HAVING secured a joint-venture agreement with King Nehale Lodge of Gondwana Collection Namibia is one of the major achievements of the King Nehale conservancy in the Oshikoto region.
This is according to Esther Petrus, the conservancy’s coordinator.
Petrus last week said the lodge is built within the conservancy area, and therefore it allocates a certain percentage of its profits to the conservancy, and has also employed people from the conservancy.
“That way, we are benefiting immensely from the lodge,” she said.
Officially registered in September 2005, King Nehale conservancy has a population of about 20 000 people and spans 508 square kilometres.
Petrus said the conservancy is proud of having succeeded in its efforts to retain its wildlife, which also helps to attract tourists.
“We are proud that we managed to keep our wild animals. Some conservancies do not have wild animals any more as they have lost them to poaching,” she said.
Petrus said the conservancy recorded 105 springbuck, 2 steenbuck, 58 guinea fowl, seven corri bastards and 44 blue wildebeest.
The Ministry of Environment, Forestry and Tourism also donated animals to the conservancy, she said.
From time to time, the ministry allows the conservancy to put some of these animals up for trophy hunting and profits are given to the conservancy.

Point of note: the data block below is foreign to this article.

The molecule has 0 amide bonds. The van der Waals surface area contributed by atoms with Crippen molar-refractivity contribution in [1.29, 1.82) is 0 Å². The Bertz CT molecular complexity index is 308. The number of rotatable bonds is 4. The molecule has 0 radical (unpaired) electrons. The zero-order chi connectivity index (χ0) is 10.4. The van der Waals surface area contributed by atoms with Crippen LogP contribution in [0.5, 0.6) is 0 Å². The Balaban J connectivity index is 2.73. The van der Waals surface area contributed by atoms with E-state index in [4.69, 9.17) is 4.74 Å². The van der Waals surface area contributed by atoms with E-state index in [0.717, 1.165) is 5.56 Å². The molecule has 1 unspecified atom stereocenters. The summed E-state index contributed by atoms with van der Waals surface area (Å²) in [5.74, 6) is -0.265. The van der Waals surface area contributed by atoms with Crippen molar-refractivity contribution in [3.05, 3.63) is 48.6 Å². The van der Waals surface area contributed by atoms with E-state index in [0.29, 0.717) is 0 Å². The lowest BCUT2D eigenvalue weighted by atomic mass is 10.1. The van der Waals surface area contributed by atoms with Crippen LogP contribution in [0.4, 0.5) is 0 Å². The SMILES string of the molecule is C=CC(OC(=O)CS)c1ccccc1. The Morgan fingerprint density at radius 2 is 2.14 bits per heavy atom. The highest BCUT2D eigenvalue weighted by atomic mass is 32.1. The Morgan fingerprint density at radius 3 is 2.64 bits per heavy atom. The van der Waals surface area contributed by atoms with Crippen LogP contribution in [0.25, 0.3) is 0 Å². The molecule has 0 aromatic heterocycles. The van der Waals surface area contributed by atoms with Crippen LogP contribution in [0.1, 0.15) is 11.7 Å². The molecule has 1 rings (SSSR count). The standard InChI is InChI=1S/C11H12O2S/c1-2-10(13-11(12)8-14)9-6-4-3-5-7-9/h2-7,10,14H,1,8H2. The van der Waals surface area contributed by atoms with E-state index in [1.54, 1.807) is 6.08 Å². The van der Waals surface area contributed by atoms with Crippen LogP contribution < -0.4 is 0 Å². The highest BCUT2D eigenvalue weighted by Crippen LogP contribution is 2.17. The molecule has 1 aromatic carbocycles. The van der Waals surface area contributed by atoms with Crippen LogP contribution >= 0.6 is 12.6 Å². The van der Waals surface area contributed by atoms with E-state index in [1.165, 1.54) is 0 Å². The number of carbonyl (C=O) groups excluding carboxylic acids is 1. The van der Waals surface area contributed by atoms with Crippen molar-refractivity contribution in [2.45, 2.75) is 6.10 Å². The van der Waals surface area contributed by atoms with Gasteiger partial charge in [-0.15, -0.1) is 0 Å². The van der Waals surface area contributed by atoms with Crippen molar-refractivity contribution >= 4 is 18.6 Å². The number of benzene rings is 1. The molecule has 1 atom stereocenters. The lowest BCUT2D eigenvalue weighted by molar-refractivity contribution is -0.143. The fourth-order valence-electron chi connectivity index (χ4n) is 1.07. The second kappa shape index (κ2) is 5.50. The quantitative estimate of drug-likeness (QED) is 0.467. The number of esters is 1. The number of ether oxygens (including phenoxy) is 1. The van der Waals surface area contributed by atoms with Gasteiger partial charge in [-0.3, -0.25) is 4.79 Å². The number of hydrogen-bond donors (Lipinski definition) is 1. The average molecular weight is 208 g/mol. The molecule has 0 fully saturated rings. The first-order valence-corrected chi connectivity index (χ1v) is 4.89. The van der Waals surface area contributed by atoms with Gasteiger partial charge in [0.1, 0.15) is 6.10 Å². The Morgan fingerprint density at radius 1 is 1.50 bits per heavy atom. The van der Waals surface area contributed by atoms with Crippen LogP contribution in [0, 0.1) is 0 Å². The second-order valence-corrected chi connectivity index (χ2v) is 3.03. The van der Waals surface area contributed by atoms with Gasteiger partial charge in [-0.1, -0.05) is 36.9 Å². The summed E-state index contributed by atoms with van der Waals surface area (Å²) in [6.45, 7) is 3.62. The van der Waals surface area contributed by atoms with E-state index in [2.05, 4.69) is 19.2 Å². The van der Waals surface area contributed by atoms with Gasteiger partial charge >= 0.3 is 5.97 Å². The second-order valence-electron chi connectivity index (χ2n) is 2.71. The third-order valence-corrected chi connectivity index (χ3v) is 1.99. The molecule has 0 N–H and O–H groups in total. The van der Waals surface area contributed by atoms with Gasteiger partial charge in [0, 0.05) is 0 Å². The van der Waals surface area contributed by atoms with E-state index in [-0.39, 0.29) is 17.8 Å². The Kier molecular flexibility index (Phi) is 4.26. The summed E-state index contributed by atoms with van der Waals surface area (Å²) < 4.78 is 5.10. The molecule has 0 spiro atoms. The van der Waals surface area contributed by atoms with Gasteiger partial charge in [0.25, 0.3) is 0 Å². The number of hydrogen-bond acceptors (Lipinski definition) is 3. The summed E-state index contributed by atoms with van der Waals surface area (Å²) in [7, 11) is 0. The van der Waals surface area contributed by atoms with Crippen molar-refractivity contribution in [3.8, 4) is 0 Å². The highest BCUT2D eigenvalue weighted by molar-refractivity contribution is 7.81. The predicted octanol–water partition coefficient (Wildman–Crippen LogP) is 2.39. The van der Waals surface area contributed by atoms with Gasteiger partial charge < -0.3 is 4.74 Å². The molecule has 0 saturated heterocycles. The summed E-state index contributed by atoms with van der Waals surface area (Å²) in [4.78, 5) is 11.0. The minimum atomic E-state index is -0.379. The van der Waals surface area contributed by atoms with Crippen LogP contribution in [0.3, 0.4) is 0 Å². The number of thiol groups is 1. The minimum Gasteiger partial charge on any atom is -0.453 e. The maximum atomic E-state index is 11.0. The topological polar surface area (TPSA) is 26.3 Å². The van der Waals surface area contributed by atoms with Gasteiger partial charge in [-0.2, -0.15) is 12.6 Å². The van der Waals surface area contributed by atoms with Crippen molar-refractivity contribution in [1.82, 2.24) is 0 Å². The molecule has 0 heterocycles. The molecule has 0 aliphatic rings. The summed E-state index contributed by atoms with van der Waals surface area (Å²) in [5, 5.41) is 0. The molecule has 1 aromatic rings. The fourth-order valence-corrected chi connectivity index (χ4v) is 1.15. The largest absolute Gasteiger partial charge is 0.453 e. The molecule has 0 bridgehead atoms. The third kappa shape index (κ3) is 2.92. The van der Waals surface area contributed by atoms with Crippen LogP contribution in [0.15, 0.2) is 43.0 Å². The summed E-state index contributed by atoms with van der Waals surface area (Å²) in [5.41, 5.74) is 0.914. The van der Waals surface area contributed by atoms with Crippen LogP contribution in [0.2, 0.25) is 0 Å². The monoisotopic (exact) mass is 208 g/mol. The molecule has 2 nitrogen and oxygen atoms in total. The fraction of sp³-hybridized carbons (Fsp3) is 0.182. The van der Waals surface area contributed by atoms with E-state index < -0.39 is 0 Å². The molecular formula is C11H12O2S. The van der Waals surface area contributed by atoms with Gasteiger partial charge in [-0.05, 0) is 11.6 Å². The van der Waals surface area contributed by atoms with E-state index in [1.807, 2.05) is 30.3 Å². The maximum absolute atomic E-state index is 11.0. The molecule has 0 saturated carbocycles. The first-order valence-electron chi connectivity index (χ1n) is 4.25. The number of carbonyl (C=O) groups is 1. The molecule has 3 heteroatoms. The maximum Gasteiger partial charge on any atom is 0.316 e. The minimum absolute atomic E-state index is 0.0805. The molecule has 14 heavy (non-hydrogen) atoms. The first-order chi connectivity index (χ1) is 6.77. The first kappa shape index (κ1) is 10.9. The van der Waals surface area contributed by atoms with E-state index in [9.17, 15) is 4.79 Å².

The conservancy employs four game guards.
“We do not have problems with poaching,” Petrus said.
While poaching is not a problem within the conservancy area, Petrus said a lack of vehicles to do game counts has made it difficult, as game guards are forced to do it on foot.
She said Covid-19 has also posed challenges, specifically that the conservancy’s 2020 work plan could not be implemented.
“We planned to build a hall for our meetings, but it could not be built due to Covid-19,” she said.
Gondwana Collection Namibia’s environmental and social impact manager, Quintin Hartung, says their joint-venture agreement with the conservancy was signed in June 2018 after they were selected by the conservancy as their preferred tourism partner.
“As part of the joint venture with the King Nehale conservancy, we pay a person fee to the King Nehale conservancy. So, for every bed night sold at the lodge, a fee is paid to the conservancy, the Ondonga Traditional Authority, and the King Nehale Community Development Fund,” Hartung says.
He says when the lodge has a very low occupancy, as was the case with Covid-19 lockdowns and periods of travel restrictions, a minimum guaranteed fee is still paid to the conservancy monthly.
However, Hartung says the biggest benefit of the lodge to the conservancy is job creation.
“We have permanently employed close to 50 people from the local community – many of whom were unemployed before they began working at the lodge. We continue to focus a lot on training and upskilling the local staff,” he says.
The lodge, located on the Andoni plains – just 1 km from Etosha National Park’s northern-most King Nehale Gate, was officially opened on 28 April 2020.